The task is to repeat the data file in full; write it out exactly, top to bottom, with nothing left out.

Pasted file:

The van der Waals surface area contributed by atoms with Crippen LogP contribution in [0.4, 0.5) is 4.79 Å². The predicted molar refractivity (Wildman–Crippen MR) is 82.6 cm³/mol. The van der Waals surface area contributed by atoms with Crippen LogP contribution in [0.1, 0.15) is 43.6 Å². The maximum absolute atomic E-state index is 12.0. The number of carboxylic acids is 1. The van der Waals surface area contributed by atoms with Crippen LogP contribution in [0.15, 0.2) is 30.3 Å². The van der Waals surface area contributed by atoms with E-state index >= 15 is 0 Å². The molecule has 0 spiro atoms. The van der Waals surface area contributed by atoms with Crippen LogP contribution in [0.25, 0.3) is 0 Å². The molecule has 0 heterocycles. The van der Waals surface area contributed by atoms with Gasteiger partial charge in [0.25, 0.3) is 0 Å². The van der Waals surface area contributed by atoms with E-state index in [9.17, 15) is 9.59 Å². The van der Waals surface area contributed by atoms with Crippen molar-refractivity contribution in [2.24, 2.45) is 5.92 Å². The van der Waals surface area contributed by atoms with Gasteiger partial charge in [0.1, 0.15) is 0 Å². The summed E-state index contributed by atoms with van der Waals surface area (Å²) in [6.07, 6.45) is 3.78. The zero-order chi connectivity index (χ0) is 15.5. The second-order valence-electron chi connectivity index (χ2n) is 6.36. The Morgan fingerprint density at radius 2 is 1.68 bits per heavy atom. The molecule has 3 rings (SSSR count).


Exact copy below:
The van der Waals surface area contributed by atoms with Crippen LogP contribution in [0.4, 0.5) is 4.79 Å². The predicted molar refractivity (Wildman–Crippen MR) is 82.6 cm³/mol. The van der Waals surface area contributed by atoms with Crippen LogP contribution in [0.1, 0.15) is 43.6 Å². The maximum absolute atomic E-state index is 12.0. The number of carboxylic acids is 1. The van der Waals surface area contributed by atoms with Crippen LogP contribution in [0.15, 0.2) is 30.3 Å². The van der Waals surface area contributed by atoms with E-state index >= 15 is 0 Å². The molecule has 0 spiro atoms. The van der Waals surface area contributed by atoms with Crippen LogP contribution in [0.25, 0.3) is 0 Å². The molecule has 0 heterocycles. The van der Waals surface area contributed by atoms with Gasteiger partial charge in [0.25, 0.3) is 0 Å². The van der Waals surface area contributed by atoms with E-state index in [9.17, 15) is 9.59 Å². The van der Waals surface area contributed by atoms with Crippen molar-refractivity contribution in [2.24, 2.45) is 5.92 Å². The van der Waals surface area contributed by atoms with Gasteiger partial charge in [0.1, 0.15) is 0 Å². The summed E-state index contributed by atoms with van der Waals surface area (Å²) in [6.07, 6.45) is 3.78. The zero-order chi connectivity index (χ0) is 15.5. The second-order valence-electron chi connectivity index (χ2n) is 6.36. The Morgan fingerprint density at radius 2 is 1.68 bits per heavy atom. The molecule has 3 rings (SSSR count).